It was not until after my confirmation that I gradually learned of the current manner in which popular devotion and veneration of the saint was carried out. I did not realize that people liked to bring in their pets to be blessed on his feast day, that he is the patron saint of ecology and ecologists, and that he is well-known for his philosophy of action before words (“Preach the gospel at all times, use words when necessary” is famously attributed to him) and that this usually signaled to the faithful, as was commonly understood about the saint, to serve the poor, like a prototypical Mother Theresa. These discrepancies between the cult around St. Francis and my understanding of him caused me to look more critically at my research. After all, it is reasonable to assume the minority position is more likely to be mistaken.

Over the years I went to read a few other biographies of St. Francis, his own writings, commentaries on his writings, and the multiple orders and spiritualities that sprung up taking St. Francis as their patron and model. While I came to see where certain devotions came from like St. Francis,’Canticle of the Sun’ as the reason for his patron-hood over ecology and the signs of holiness of how Francis was treated by wild animals (i.e. the legend of the wolf or birds listening and drawing near to him as he preached), I did not see these to be central to what St. Francis was trying to make known by his life. I kept coming back to not so much a devotion to stewardship of creation as much as a praise of God because of it, not so much as an active service to the poor as much as seeking to become poor, that the material instruments such as our sacred books and places of our worship need to be treated with greater dignity, and, above all, there was the absence of Francis’ embrace of and emphasis on penance.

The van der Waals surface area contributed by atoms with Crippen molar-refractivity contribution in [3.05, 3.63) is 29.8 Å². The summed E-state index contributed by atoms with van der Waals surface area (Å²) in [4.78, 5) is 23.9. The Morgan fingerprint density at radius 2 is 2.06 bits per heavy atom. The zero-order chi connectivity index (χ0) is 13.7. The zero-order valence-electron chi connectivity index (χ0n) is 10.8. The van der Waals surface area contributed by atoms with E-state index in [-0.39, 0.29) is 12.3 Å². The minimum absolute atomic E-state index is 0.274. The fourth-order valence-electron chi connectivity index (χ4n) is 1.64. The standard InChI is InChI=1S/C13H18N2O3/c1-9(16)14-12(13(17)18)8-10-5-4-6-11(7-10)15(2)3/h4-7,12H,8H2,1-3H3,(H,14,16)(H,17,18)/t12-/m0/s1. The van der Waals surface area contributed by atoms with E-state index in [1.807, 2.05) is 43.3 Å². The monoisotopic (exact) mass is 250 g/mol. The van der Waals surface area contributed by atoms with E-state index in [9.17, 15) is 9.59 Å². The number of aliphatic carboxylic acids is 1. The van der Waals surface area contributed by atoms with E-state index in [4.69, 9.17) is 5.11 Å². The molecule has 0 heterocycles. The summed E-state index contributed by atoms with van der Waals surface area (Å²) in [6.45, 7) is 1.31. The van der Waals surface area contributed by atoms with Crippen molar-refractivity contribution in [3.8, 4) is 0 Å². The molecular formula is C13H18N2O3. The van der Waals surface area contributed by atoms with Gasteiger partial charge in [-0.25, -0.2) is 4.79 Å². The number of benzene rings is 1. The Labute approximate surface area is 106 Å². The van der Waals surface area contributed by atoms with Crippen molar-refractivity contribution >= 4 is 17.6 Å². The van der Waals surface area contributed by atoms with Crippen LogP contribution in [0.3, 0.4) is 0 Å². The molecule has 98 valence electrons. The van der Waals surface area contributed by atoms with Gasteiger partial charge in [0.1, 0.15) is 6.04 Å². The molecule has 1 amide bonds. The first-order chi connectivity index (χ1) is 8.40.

In the first few months of his papacy, I was particularly enthused about Pope Francis’ executive program. The new pope bore the name well. It was so much so that a lot of people had trouble understanding Pope Francis’ moves. From the beginning, the pontiff expressed that he desired a “poor church,” that ecology was a major concern of his, and that the people of the church would need to rebuild its relationship to the world and to itself. And he led the way with his actions. He gave up the papal residence, opted for simpler arrangements in contrast to previous papacies, and limits the amount of explanation he gives in his hope that his actions speak for him and that those who understand will help explain. He has received a lot of mixed “reviews” from the Church. Conservative Catholics have simply called him a bad pope. Looking at Church history not every pope is enrolled in the canon as a saint, and they look at our current Pope and say this is one of the those popes. Self-proclaimed radical traditionalists (radtrads) have gone as far as to call him an anti-Christ, a heretic, or an anti-pope. Some among these will even say they are Sedevacantist (from Latin sede vacante which translates to “empty chair” meaning the chair of Peter currently does not have a pope sitting in it). Others, sometimes termed the progressive stream of the Church as well as much of the media and world outside of the Church looking in finally find in Pope Francis the champion of change in the various structures of the Church. And while certain political and administrative structures certainly need reform, such see in the pontiff the motions in him that are simply not there to change what cannot be changed. Here I speak of the desire for women’s ordination, same-sex marriage, and in general a greater departure from tradition.